Yesterday my husband and I returned home from London having spent two whirlwind days visiting my favorite city and attending three Olympic events. In the last twenty-four hours I’ve been asked dozens of times what I thought of the trip. Was it fun? Was it crazy? Was it exciting? Was it exhausting? The answer to each question is, of course, an easy “YES!”, but trying to explain the why is a bit more difficult.
What would make me pack up my husband and fly across an ocean to spend forty-eight hours in a different country, only to pack up and fly back home?
The opportunity to experience something as incredible as the Olympics with tens of thousands of other people.
I am not generally an “I’m missing something!” kind of person, and while I like to attend fun events, I’m actually more likely to stay home with my family. But there is something magical to me about the power of the collective experience. I’ve blogged about it in the past as it relates to my husband who seemed like a stranger to me in the moments after I discovered he had never owned an original Nintendo NES, and it is the same powerful feeling that forever tied me to London after living there during the death of Princess Diana.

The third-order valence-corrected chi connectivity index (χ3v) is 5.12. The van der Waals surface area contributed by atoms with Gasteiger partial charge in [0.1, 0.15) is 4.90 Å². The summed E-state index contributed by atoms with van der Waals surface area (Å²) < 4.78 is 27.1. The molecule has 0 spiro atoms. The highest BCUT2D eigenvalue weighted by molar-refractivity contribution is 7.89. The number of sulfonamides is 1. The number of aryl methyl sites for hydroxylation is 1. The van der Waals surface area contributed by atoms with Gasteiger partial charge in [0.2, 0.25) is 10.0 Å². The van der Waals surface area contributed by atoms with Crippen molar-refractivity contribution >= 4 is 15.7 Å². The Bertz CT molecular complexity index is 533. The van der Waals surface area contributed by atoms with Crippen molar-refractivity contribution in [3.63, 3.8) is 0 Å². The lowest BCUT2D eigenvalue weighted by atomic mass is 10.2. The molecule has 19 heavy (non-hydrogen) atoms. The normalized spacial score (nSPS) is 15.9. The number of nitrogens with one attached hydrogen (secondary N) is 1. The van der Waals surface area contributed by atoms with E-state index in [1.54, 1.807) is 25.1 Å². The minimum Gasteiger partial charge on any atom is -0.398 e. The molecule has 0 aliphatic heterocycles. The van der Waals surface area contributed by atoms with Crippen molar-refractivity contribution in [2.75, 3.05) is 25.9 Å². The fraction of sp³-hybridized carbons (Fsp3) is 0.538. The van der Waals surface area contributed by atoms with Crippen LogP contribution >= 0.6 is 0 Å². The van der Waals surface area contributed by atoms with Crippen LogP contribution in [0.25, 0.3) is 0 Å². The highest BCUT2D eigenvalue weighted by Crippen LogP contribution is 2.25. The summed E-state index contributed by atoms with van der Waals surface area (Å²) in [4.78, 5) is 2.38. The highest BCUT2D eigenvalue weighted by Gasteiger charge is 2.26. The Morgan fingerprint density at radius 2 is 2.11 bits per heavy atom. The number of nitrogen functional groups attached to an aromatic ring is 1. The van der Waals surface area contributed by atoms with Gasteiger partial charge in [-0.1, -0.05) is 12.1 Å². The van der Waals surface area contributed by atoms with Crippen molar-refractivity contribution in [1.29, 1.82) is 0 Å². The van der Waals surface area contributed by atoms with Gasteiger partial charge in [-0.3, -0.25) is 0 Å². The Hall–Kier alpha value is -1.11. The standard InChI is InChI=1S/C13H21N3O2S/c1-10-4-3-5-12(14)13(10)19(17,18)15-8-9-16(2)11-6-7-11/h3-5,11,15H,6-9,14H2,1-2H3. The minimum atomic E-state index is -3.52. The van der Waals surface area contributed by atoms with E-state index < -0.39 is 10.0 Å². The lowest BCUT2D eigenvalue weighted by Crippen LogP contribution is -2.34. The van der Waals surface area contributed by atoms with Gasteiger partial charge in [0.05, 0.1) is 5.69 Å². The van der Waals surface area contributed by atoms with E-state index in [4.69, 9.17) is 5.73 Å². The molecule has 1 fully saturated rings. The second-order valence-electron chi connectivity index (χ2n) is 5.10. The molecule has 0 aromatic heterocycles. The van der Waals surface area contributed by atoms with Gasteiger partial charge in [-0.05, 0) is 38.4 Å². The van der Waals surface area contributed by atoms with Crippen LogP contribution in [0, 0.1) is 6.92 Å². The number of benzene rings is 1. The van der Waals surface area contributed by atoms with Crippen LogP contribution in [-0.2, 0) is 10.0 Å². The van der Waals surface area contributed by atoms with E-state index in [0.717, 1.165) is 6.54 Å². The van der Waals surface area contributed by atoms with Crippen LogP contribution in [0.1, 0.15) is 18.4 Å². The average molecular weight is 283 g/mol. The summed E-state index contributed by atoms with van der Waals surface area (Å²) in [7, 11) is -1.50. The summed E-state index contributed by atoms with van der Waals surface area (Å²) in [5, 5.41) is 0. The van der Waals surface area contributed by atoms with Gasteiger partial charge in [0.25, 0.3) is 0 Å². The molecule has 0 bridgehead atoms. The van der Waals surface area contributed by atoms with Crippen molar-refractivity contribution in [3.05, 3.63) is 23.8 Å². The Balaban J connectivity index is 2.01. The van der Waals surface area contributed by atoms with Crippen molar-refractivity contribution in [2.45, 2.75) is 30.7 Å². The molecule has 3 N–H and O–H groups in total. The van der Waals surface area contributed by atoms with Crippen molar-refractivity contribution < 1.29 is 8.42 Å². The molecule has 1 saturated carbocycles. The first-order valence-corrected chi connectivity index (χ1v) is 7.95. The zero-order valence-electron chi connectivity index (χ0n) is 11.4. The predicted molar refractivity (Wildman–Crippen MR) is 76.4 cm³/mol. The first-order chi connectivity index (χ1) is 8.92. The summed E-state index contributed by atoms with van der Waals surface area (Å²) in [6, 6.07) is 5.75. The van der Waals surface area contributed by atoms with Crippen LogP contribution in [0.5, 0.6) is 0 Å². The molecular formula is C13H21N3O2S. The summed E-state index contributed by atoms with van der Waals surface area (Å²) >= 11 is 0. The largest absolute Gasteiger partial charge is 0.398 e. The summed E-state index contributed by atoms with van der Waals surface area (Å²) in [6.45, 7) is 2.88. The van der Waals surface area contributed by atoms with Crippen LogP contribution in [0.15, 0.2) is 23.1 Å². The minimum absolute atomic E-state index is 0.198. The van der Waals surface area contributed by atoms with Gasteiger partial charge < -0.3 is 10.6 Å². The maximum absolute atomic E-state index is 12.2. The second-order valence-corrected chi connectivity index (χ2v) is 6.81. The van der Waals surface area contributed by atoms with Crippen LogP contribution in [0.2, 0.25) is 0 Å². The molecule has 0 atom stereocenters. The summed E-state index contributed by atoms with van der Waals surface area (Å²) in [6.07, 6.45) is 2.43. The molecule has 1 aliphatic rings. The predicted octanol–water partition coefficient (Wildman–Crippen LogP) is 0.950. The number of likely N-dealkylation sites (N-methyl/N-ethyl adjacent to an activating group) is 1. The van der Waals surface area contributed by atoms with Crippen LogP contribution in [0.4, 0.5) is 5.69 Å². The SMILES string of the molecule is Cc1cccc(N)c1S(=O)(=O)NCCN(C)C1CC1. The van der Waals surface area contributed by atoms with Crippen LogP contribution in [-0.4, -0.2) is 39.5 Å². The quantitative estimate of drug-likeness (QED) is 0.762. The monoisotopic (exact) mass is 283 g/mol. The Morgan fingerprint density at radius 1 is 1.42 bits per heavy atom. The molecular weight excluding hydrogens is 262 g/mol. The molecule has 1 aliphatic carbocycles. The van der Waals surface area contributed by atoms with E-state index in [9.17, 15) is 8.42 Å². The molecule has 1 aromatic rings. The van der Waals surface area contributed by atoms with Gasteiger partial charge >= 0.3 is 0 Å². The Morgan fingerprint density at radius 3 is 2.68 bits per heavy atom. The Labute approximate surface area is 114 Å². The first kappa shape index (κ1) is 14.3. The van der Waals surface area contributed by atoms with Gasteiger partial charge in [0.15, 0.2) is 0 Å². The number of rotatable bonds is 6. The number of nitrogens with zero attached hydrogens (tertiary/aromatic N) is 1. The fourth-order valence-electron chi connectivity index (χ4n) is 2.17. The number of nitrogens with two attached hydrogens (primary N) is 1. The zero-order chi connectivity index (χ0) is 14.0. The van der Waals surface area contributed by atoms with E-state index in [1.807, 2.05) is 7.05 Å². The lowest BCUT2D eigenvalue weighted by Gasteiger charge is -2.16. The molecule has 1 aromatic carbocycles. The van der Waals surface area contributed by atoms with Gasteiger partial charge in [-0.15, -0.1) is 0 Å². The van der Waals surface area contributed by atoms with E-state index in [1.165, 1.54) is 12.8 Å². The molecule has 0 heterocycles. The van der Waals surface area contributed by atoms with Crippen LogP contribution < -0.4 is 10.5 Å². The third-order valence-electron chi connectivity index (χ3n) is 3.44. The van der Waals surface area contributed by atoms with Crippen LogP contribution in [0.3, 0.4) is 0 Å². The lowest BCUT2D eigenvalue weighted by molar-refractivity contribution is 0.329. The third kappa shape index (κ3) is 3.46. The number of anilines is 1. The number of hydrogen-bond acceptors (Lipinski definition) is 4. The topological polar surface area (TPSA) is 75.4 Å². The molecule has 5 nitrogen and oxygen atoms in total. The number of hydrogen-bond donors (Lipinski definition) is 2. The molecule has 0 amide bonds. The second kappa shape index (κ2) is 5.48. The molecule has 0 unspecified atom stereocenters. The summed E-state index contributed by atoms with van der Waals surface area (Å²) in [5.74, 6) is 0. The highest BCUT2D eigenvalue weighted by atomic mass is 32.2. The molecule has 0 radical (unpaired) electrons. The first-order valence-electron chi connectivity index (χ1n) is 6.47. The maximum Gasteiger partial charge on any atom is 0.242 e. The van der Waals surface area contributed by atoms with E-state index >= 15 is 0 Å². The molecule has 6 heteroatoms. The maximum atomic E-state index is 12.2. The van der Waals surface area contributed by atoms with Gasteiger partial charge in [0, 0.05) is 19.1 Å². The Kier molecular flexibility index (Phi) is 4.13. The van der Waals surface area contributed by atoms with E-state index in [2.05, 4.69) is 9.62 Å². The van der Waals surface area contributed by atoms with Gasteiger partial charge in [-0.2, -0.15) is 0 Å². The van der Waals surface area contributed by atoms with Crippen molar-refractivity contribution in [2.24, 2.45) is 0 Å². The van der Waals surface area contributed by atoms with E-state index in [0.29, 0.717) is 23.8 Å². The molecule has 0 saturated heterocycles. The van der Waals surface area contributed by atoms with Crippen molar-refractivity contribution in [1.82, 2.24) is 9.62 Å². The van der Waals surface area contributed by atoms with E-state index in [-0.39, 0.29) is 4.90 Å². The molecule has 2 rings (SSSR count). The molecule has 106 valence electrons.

On Saturday afternoon my husband and I took the tube to Wembley, arguably the most famous football stadium in the world, to watch the men’s gold medal finals between Brazil and Mexico. The second the doors opened, the electricity in the air was tangible, the excitement visible all around us. As we made our way down the station steps, I grabbed for my video camera, and hand shaking with energy captured just a few minutes of video to be able to share with friends and family why it was worth all of the time, trouble, and money to be there. To actually be there: